A stalker is on the loose — and may be watching and listening in your bedroom, bathroom or office meeting.
Just ask Tim Kuykendall, whose cell phone provided a portal through which a hacker gained access to the most intimate details of his life, recording family members' conversations and snapping pictures of what they were wearing.
“We’ve had [times] where I’m having a conversation in my home and I get a voice mail and the conversation’s replayed; received a phone call or even checked my voice mail from a message and while I push 'OK' to listen to [it] I’m hearing a conversation going on in the living room between my daughter and my wife,” he told FOX News.
That's not all. One message left on his phone follows: "I can’t wait till you die. Oh, my gosh. You will all be dead, even the officers.”
“Obviously, it’s frightening for the family,” he said.
Kuykendall, who is working with police, said when he reported the activity to his provider, Sprint, he was not taken seriously.
"They said it wasn’t possible; it’s not happening. We’ve had bills that have piled up because they’ve downloaded some ringtones," he said of the phone activity, which has been happening for months.
And switching phones and other steps have not put an end to the privacy invasion.
“They know our every move and they like to let us know that,” said Tim Kuykendall's wife, Heather Kuykendall.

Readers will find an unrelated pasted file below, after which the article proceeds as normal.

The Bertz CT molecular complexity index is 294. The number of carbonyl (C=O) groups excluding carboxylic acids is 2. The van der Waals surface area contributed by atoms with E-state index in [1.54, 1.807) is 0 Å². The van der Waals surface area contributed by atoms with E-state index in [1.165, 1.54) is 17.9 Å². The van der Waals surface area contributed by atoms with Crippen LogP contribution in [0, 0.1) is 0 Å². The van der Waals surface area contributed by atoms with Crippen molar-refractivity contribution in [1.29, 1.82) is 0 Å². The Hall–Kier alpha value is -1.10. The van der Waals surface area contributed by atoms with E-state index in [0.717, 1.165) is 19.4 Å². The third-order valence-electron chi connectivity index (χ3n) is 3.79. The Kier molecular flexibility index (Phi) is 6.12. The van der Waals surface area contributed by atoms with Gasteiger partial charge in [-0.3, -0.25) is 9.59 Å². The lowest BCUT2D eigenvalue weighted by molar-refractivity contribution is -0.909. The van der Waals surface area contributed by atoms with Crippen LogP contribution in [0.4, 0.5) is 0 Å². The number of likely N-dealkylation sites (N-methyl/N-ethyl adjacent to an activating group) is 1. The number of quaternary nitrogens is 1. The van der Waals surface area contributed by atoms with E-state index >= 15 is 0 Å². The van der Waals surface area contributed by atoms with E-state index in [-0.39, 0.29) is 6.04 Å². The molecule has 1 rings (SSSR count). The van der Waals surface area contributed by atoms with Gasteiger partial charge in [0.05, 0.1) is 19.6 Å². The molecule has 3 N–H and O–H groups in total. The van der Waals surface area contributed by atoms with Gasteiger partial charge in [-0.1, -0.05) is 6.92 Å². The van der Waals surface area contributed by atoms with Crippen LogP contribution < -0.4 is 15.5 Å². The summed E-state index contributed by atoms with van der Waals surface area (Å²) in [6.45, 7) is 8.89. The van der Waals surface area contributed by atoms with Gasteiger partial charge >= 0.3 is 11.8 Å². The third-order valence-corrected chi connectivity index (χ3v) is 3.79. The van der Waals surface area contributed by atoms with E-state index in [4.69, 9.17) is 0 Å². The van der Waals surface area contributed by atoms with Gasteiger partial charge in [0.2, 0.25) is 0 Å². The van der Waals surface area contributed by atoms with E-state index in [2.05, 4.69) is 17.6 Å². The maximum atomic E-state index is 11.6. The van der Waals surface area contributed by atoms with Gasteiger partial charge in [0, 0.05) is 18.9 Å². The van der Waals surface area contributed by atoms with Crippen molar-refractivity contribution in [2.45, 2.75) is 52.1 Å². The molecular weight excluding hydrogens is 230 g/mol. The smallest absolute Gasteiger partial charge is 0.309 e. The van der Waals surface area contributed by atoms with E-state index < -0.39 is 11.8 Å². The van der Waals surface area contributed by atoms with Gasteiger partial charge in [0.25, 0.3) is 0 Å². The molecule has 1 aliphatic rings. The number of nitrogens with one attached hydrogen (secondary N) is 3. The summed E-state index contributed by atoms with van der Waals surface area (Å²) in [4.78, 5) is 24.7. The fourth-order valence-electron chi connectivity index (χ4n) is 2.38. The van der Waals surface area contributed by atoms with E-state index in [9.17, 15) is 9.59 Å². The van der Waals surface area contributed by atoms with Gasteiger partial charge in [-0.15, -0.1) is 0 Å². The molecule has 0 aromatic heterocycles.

“We started off by changing phones, changing phone numbers,” she said.
Heather Kuykendall said the family turned to the media after the police wouldn't believe their story, and said the FBI now is investigating the claims after the chilling messages left on voice mail.
Security expert Paul Miller said it is not uncommon to receive such reports.
“The phone will be used to capture the pictures and the sounds around it and then they’re shipped out over the air to some sort of Web site where the people can look at it,” said Miller, a cell phone security expert with Symantec.
“We’ve seen the applications become viruses that affect people’s phones and do allow you to invade a person’s life,” he said. “A lot of people forget that the mobile device on your hip is a computer these days and it’s always with you; it’s always a risk."